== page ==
The Metropolitan Police Service has launched a Road Crimes Team to tackle London’s most dangerous drivers – including one clocked driving at an astonishing 151mph on a stretch of the M1 in the capital earlier this week.
The creation of the unit was announced on Twitter on Tuesday by Detective Superintendent Andy Cox, who is the force’s lead on Vision Zero, with one of its key aims being to tackle “extreme speeding” as some motorists take advantage of quiet roads to push their cars to the limit.
— Andy Cox (@SuptAndyCox) April 14, 2020
He told The Sunday Times motoring website, driving.co.uk, that instead of trying to catch as many law-breaking motorists as possible, the new unit is instead focused on targeting “the most risky people, the most risky places and the most risky issues.”
The new unit comprises around 15 officers, and DS Cox said: “The name is Road Crime team because there is so often a link between people that are dangerous drivers and people that are committing other forms of criminality.
“We did some research. As an example, uninsured driving — we found two thirds were active in other crimes within the last two years. It backed up the whole concept, which seems obvious, that there’s a link between dangerous driving and other crimes.”
Yesterday, he tweeted about some of the team’s successes during its first day of operation.
V proud of @MPSRTPC officers. Despite #Covid19 impact in just 24hrs work included:
➖Arrest suspect re fail to stop fatal crash
➖Arrest suspects re 151mph fail to stop
➖Many offences enforced 100mph+
➖New ‘Road Crime Team’ enforce many #Fatal4 offences with arrests made. #Team pic.twitter.com/Xg6GKrqZQI
— Andy Cox (@SuptAndyCox) April 15, 2020
As we reported yesterday, London’s cycling and walking commissioner, Will Norman, is considering whether space on roads controlled by Transport for London can be given over to cyclists and pedestrians to aid social distancing during the current lockdown.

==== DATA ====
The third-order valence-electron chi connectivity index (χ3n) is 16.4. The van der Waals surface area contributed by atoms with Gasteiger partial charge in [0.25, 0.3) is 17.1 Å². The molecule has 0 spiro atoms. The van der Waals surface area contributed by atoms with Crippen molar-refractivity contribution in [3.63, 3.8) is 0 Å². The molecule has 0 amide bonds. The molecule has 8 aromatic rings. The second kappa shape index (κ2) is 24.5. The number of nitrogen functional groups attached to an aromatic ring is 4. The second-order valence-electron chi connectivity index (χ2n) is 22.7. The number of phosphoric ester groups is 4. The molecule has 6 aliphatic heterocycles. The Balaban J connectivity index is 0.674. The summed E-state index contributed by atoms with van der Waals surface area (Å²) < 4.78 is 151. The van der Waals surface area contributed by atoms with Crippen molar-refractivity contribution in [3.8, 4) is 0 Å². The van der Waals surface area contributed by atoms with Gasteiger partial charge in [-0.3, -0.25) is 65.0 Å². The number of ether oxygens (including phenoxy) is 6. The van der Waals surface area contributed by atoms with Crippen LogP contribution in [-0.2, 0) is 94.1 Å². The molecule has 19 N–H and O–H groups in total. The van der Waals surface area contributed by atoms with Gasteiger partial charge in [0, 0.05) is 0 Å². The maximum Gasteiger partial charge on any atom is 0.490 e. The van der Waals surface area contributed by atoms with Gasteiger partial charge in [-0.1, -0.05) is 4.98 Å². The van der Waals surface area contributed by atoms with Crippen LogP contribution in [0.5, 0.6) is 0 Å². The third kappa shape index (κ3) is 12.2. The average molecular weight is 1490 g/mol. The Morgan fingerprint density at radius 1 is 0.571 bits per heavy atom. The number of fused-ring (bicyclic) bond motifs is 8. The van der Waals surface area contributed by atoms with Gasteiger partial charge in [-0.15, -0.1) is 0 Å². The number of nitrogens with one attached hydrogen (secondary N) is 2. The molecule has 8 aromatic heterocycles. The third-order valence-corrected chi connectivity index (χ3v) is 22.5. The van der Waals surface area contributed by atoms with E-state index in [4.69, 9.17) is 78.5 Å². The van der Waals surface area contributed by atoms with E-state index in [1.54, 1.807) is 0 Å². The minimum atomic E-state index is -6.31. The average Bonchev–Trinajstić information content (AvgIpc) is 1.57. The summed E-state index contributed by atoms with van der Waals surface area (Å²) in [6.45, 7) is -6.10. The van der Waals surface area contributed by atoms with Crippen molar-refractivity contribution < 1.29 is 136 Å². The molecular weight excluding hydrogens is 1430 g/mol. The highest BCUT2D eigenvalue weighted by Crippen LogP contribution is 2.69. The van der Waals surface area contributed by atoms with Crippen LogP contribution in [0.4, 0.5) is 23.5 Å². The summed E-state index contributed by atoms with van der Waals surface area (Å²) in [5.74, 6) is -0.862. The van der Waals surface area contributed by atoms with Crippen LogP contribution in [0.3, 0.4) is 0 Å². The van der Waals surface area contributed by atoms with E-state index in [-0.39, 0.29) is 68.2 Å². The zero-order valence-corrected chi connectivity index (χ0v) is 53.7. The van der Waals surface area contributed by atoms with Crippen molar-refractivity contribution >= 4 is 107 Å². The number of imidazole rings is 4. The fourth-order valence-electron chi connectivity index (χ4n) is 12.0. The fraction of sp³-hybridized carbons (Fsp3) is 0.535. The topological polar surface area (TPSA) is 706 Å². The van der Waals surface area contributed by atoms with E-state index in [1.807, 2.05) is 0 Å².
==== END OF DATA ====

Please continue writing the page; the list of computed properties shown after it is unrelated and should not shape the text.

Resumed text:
He and Mayor Sadiq Khan’s office are also discussing with boroughs in the capital over whether some mainly residential streets can be closed to motor vehicles altogether, and DS Cox said: “I would advocate, frankly, for this approach to be used anywhere.”
This evening, the government has extended existing lockdown measures by at least three weeks, and DS Cox said that the team’s work will continue even after they are lifted, with a possible doubling of the personnel involved.
He said: “I hope it improves confidence by targeting the right people, the right issue and the right location.
“I hope it has an impact on serious injury. I have a real belief that the team can make an impact and keep people safe.”
The launch of the new unit comes as tributes are being paid to a Metropolitan Police intelligence analyst who was killed while cycling to work last week.
Rachel Brown, aged 25, died as a result of a collision involving two motor vehicles in London Road, Sutton, southwest London, on Tuesday 7 April.
The force’s head of analysis and research, Tracy Dancy, said: “Rachel was a keen member of the analysis team within Met Intelligence.
“Joining as an Intelligence Analyst in February 2019, Rachel was hugely popular and a cherished friend and colleague.
“Rachel’s positivity, drive and enthusiasm for her role in the MPS, inspired those around her and left a marked impression on anyone who met her.
“Rachel will be fondly remembered and sorely missed.”
Simon has been news editor at road.cc since 2009, reporting on 10 editions and counting of pro cycling’s biggest races such as the Tour de France, stories on issues including infrastructure and campaigning, and interviewing some of the biggest names in cycling. A law and languages graduate, published translator and former retail analyst, his background has proved invaluable in reporting on issues as diverse as cycling-related court cases, anti-doping investigations, and the bike industry. He splits his time between London and Cambridge, and loves taking his miniature schnauzer Elodie on adventures in the basket of her Elephant Bike.